A former law professor at the University of Notre Dame, Kaveny watched as the school transformed and she glimpses a potential similar effort at Catholic University with Leo's influence.
"At Notre Dame Law School, they narrowed the notion of Catholic hiring to mean hiring a certain kind of Catholic who is committed to the culture wars," Kaveny said. "They hired very committed and talented people, and the money followed. It took 30 years, but they played the long game. And it was successful."
Prof. Kaveny should know better than to make the familiar, but inapposite, comparison between originalism as an approach to the interpretation of a written piece of positive law and "fundamentalism" as an approach to Scripture. She is certainly correct, though, that, during her tenure at Notre Dame Law School and mine, the institution hired a great many "committed and talented people", from the best programs and firms in the country, in no small part because the school, unlike nearly every other, declined to discriminate against practicing Catholics or people who might have clerked for Republican-appointed judges. Indeed, Kaveny herself was brought to the faculty, and promoted, as part of the John Garvey-led (and successful) effort to use Notre Dame's Catholic character as a brand-enhancer and program-strengthener. Of course, the claim that the "notion of Catholic hiring" was "narrowed" in the way she suggests is false -- the law faculty is easily the most balanced in the United States (and also in the University) -- as even a casual review of faculty hires over the last 25 years will confirm.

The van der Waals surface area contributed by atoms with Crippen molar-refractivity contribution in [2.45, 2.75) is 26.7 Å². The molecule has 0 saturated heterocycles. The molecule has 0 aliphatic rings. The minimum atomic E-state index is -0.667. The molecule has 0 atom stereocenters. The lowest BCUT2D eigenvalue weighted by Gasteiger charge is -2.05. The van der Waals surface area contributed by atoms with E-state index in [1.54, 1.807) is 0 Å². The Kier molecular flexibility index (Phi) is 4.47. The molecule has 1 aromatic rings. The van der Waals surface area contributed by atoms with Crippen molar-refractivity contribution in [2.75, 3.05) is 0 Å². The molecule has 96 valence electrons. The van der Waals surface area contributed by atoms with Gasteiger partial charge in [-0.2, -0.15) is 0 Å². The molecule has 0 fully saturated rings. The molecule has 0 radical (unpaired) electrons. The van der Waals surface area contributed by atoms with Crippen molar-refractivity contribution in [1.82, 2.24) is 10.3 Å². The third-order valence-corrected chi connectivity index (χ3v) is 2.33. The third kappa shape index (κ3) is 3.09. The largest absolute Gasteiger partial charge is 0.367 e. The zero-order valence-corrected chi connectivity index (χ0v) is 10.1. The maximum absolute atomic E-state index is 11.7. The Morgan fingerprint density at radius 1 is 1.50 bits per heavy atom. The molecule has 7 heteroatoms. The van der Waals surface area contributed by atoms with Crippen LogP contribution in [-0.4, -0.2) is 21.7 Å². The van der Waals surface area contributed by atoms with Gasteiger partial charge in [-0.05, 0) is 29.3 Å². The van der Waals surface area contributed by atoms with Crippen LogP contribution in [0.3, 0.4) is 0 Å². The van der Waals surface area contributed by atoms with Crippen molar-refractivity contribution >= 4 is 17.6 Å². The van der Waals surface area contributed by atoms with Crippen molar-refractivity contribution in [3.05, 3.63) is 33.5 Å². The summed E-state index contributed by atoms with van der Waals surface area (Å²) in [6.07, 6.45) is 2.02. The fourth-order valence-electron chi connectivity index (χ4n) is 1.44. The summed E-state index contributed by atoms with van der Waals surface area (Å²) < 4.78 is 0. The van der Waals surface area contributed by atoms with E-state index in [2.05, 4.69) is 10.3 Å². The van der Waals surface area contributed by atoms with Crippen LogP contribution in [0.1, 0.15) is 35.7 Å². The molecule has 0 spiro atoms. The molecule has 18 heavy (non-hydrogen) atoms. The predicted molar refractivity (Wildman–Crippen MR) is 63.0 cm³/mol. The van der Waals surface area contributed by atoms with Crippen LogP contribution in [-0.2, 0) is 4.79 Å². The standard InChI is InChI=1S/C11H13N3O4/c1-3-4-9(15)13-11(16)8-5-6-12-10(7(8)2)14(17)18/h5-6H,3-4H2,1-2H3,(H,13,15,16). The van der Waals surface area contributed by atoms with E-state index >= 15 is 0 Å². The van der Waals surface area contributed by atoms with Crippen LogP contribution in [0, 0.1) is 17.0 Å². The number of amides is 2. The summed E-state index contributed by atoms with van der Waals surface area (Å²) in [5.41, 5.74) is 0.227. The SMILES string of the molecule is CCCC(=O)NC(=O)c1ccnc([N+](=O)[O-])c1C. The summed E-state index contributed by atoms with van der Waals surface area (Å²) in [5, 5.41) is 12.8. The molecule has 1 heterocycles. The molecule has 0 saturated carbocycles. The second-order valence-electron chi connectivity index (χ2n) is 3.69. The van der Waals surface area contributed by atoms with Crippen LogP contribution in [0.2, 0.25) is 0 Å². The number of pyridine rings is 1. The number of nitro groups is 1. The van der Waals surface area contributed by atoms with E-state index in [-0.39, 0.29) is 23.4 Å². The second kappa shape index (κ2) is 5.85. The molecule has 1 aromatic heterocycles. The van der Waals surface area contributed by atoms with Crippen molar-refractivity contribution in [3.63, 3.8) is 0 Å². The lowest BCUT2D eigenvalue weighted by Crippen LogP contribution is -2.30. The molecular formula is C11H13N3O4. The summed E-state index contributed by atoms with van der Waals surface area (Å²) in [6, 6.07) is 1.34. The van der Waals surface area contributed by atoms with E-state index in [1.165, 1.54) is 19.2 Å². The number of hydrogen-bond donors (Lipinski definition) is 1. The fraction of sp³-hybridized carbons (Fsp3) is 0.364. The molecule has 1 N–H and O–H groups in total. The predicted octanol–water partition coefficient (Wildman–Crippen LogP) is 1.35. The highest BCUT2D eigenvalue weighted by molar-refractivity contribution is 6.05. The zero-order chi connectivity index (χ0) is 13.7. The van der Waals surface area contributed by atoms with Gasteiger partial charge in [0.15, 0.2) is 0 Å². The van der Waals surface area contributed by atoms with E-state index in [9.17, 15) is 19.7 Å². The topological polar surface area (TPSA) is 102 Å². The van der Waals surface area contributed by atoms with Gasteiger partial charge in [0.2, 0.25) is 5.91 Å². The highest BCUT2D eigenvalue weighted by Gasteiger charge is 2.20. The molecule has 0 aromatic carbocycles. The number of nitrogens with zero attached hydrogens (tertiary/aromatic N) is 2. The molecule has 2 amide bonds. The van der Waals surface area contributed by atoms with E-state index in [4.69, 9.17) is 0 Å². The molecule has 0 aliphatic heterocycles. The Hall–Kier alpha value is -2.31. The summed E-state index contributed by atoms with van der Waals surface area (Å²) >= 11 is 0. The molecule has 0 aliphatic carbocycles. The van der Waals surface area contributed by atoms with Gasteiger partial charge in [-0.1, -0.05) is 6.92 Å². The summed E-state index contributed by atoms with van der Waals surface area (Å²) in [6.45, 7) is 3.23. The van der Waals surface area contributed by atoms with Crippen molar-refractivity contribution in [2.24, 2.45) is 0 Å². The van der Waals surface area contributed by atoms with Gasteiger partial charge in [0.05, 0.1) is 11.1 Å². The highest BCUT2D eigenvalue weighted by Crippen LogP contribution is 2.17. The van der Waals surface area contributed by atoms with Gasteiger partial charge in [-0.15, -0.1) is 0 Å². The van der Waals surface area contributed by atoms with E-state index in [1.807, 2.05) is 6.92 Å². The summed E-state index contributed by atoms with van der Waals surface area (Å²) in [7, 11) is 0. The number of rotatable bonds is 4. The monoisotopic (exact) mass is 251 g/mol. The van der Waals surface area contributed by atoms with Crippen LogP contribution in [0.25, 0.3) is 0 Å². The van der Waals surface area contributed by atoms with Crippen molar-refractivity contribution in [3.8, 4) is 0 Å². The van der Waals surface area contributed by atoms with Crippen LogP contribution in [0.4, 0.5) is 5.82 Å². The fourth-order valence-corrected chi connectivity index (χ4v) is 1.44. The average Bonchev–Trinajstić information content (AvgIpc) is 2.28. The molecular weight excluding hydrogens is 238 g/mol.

It's common, in publications like NCR, for "culture warrior" to used as a discussion-blocking epithet (though never against enthusiasts and activists on the political left). It appears to mean little more than "someone who thinks that Roe v. Wade was wrongly decided and that religious freedom is an important human good", or "someone who takes notice of various cultural developments and trends." Or, in a piece like Gehring's, it simply denotes "someone who is pursuing an understanding of the common good that does not align with my political team's."
Friday, December 2, 2022
Excellent news out of Oklahoma:
In an official legal opinion, Oklahoma Attorney General John O’Connor says a state law that prohibits religious entities from operating a public charter school likely violates the First Amendment to the U.S. Constitution and “therefore should not be enforced,” based on rulings from both the U.S. Supreme Court and the Oklahoma Supreme Court.
AG O'Connor's opinion is sound, and rock-solid (and not simply because he has the good judgment to cite Nicole Stelle Garnett)
The opinion concludes:
Based on state court rulings, the attorney general’s opinion declared that allowing religiously affiliated participants to provide educational services to children by entering into a written agreement with a charter school “would not violate the Oklahoma Constitution” because “charter schools are entirely optional for parents” and “allowing the religious or religiously affiliated to participate would make the system neutral rather than hostile to religion.”
“The State cannot enlist private organizations to ‘promote a diversity of educational choices,’ … and then decide that any and every kind of religion is the wrong kind of diversity,” the opinion stated. “This is not how the First Amendment works.”
It has taken many years, but the correction in the Supreme Court's First Amendment doctrine relating to cooperation between governments and religious schools is both striking and welcome. Contrary to what one reads in the typical Court-watching-journalist's commentary, the version of "strict separation" that is so often treated as canonical was a weird, ahistorical, and unwise blip, that distorted education-reform policy for a few decades but that has no basis in American history and practice and that -- thankfully -- has been, step-by-step, dismantled since the mid-1980s.